Marfan Syndrome

Marfan syndrome is a genetic disorder that affects the body’s connective tissue. Connective tissue holds all the body’s cells, organs and tissue together. It also plays an important role in helping the body grow and develop properly. Connective tissue is made up of proteins. The protein that plays a role in Marfan syndrome is called fibrillin-1.

Marfan syndrome is caused by a defect (or mutation) in the gene that tells the body how to make fibrillin-1. This mutation results in an increase in a protein called transforming growth factor beta, or TGF-β. The increase in TGF-β causes problems in connective tissues throughout the body, which in turn creates the features and medical problems associated with Marfan syndrome and some related conditions.

Because connective tissue is found throughout the body, Marfan syndrome can affect many different parts of the body, as well. Features of the disorder are most often found in the heart, blood vessels, bones, joints, and eyes. The lungs, skin and nervous system may also be affected. Marfan syndrome does not affect intelligence.

Causes of Marfan Syndrome

As previously mentioned, Marfan syndrome is caused by a defect (or mutation) in the gene that tells the body how to make fibrillin-1. This mutation results in an increase in a protein called transforming growth factor beta, or TGF-β.

Symptoms of Marfan Syndrome

The signs and symptoms of Marfan syndrome vary greatly. Some of the most noticeable ones include:

  • Tall and slender build
  • Disproportionately long arms, legs and fingers
  • A high, arched palate and crowded teeth
  • Heart murmurs
  • Pectus excavatum
  • Extreme nearsightedness
  • Abnormal curved spine
  • Flat feet

Diagnosis of Marfan Syndrome

Marfan syndrome can be challenging for doctors to diagnose because many connective tissue disorders have similar signs and symptoms. In some cases, a person may have some features of Marfan syndrome, but not enough of them to be diagnosed with the disorder. Either way, your doctor will ask you about your symptoms and perform a physical exam. You doctor will then proceed to perform one or more of the following tests:

Diagnostic tests and procedures

Treatment of Marfan Syndrome

While there is no cure for Marfan syndrome, treatment focuses on preventing the various complications of the disease. To accomplish this, you'll need to be checked regularly for signs that the damage caused by the disease is progressing. Consult with your doctor.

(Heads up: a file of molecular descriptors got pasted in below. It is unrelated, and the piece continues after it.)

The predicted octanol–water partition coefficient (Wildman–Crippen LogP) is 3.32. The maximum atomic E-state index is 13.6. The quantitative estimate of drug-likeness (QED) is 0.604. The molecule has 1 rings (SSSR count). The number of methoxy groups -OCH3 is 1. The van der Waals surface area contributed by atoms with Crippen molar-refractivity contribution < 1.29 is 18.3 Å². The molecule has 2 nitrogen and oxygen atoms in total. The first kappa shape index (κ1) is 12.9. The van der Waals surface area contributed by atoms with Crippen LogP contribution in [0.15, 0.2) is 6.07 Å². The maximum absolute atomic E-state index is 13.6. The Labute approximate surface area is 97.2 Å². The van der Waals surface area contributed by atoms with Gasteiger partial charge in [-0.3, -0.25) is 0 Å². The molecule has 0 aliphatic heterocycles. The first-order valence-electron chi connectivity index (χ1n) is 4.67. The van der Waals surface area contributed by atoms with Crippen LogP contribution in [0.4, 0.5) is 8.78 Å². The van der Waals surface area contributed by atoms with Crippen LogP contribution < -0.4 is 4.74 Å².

Saint Barnabas Medical Center
94 Old Short Hills Road
Livingston, NJ 07039
(973) 322-5000
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Monmouth Medical Center
300 Second Avenue
Long Branch, NJ 07740
(732) 222-5200
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Monmouth Medical Center Southern Campus
600 River Avenue
Lakewood, NJ 08701
(732) 363-1900
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Clara Maass Medical Center
1 Clara Maass Drive
Belleville, NJ 07109
(973) 450-2000
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Community Medical Center
99 Highway 37 West
Toms River, NJ 08755
(732) 557-8000
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Newark Beth Israel Medical Center
201 Lyons Avenue at Osborne Terrace
Newark, NJ 07112
(973) 926-7000
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Jersey City Medical Center
355 Grand Street
Jersey City, NJ 07302
(201) 915-2000
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RWJ University Hospital Hamilton
1 Hamilton Health Place
Hamilton, NJ 08690
(609) 586-7900
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Robert Wood Johnson University Hospital
1 Robert Wood Johnson Place
New Brunswick, NJ 08901
(732) 828-3000
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RWJ University Hospital Rahway
865 Stone Street
Rahway, NJ 07065
(732) 381-4200
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RWJ University Hospital Somerset
110 Rehill Avenue
Somerville, NJ 08876
(908) 685-2200
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Marfan Syndrome Treatment & Care

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